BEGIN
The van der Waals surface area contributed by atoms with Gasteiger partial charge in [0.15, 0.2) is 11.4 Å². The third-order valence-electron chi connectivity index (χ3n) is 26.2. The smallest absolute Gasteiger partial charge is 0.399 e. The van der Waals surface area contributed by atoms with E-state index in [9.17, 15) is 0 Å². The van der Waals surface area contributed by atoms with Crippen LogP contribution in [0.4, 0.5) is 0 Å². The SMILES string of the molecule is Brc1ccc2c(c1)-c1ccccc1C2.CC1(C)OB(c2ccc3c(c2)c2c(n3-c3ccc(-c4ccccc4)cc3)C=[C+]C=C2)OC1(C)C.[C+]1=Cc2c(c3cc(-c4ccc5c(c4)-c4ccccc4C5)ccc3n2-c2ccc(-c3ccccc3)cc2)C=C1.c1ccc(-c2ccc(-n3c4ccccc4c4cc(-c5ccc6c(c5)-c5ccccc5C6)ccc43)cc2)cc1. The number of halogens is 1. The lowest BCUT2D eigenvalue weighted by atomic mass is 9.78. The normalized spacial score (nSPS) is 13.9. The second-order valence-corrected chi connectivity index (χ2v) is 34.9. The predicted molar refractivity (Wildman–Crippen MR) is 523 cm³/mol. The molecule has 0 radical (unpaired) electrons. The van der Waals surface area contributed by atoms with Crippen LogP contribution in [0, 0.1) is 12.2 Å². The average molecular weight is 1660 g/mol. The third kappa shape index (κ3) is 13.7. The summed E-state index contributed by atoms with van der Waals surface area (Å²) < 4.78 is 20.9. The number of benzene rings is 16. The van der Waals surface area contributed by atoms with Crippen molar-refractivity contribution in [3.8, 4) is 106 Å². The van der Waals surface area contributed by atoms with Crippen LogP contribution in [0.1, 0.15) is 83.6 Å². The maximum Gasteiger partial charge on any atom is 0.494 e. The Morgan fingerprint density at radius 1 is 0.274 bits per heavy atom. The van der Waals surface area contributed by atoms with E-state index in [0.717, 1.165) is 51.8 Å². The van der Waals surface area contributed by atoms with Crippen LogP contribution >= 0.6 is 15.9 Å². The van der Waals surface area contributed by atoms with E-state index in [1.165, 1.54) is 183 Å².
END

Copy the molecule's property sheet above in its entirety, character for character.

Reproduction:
The van der Waals surface area contributed by atoms with Gasteiger partial charge in [0.15, 0.2) is 11.4 Å². The third-order valence-electron chi connectivity index (χ3n) is 26.2. The smallest absolute Gasteiger partial charge is 0.399 e. The van der Waals surface area contributed by atoms with E-state index in [9.17, 15) is 0 Å². The van der Waals surface area contributed by atoms with Crippen LogP contribution in [0.4, 0.5) is 0 Å². The SMILES string of the molecule is Brc1ccc2c(c1)-c1ccccc1C2.CC1(C)OB(c2ccc3c(c2)c2c(n3-c3ccc(-c4ccccc4)cc3)C=[C+]C=C2)OC1(C)C.[C+]1=Cc2c(c3cc(-c4ccc5c(c4)-c4ccccc4C5)ccc3n2-c2ccc(-c3ccccc3)cc2)C=C1.c1ccc(-c2ccc(-n3c4ccccc4c4cc(-c5ccc6c(c5)-c5ccccc5C6)ccc43)cc2)cc1. The number of halogens is 1. The lowest BCUT2D eigenvalue weighted by atomic mass is 9.78. The normalized spacial score (nSPS) is 13.9. The second-order valence-corrected chi connectivity index (χ2v) is 34.9. The predicted molar refractivity (Wildman–Crippen MR) is 523 cm³/mol. The molecule has 0 radical (unpaired) electrons. The van der Waals surface area contributed by atoms with Crippen LogP contribution in [0, 0.1) is 12.2 Å². The average molecular weight is 1660 g/mol. The third kappa shape index (κ3) is 13.7. The summed E-state index contributed by atoms with van der Waals surface area (Å²) < 4.78 is 20.9. The number of benzene rings is 16. The van der Waals surface area contributed by atoms with Crippen molar-refractivity contribution in [3.8, 4) is 106 Å². The van der Waals surface area contributed by atoms with Crippen LogP contribution in [0.1, 0.15) is 83.6 Å². The maximum Gasteiger partial charge on any atom is 0.494 e. The Morgan fingerprint density at radius 1 is 0.274 bits per heavy atom. The van der Waals surface area contributed by atoms with E-state index in [0.717, 1.165) is 51.8 Å². The van der Waals surface area contributed by atoms with Crippen LogP contribution >= 0.6 is 15.9 Å². The van der Waals surface area contributed by atoms with E-state index in [1.165, 1.54) is 183 Å².